[Python-3000] [Python-Dev] PEP 30XZ: Simplified Parsing

Ron Adam rrr at ronadam.com
Thu May 3 08:05:38 CEST 2007


Georg Brandl wrote:
> FWIW, I'm -1 on both proposals too. I like implicit string literal concatenation
> and I really can't see what we gain from backslash continuation removal.
> 
> Georg

-1 on removing them also.  I find they are helpful.


It could be made optional in block headers that end with a ':'. It's 
optional, (just more white space), in parenthesized expressions, tuples, 
lists, and dictionary literals already.

 >>> [1,\
... 2,\
... 3]
[1, 2, 3]

 >>> (1,\
... 2,\
... 3)
(1, 2, 3)

 >>> {1:'a',\
... 2:'b',\
... 3:'c'}
{1: 'a', 2: 'b', 3: 'c'}

The rule would be any keyword that starts a block, (class, def, if, elif,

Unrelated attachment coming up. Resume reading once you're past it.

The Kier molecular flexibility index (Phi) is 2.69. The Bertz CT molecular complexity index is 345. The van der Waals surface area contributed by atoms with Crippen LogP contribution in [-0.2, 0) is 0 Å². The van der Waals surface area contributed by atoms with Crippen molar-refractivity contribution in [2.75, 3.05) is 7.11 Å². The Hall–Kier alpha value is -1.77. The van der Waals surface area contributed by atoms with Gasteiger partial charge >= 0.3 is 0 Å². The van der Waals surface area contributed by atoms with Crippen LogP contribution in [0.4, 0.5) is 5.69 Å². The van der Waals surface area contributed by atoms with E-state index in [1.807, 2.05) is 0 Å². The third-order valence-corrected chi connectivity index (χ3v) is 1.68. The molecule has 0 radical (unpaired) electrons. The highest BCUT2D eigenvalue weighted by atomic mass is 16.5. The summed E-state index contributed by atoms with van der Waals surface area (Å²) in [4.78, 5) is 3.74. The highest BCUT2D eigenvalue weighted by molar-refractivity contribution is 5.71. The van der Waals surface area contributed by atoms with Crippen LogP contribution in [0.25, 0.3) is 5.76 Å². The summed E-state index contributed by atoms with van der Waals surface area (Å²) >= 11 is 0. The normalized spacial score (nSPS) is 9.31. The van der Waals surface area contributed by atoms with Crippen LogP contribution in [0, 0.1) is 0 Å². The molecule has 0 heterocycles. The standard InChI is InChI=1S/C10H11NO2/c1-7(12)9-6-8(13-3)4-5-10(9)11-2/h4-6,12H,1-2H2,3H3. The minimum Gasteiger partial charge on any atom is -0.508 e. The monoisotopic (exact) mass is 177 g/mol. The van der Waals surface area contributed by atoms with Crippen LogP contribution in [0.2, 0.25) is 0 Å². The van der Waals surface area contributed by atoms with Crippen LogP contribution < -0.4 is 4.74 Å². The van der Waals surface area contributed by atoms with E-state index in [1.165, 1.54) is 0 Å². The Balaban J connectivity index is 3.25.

with, ... etc.), until an unused (for anything else) colon, would always 
evaluate to be a single line weather or not it has parentheses or line 
continuations in it.  These can never be multi-line statements as far as I 
know.

The back slash would still be needed in console input.



The following inconsistency still bothers me, but I suppose it's an edge 
case that doesn't cause problems.

 >>> print r"hello world\"
   File "<stdin>", line 1
     print r"hello world\"
                         ^
SyntaxError: EOL while scanning single-quoted string
 >>> print r"hello\
...         world"
hello\
         world

In the first case, it's treated as a continuation character even though 
it's not at the end of a physical line. So it gives an error.

In the second case, its accepted as a continuation character, *and* a '\' 
character at the same time. (?)

Cheers,
    Ron


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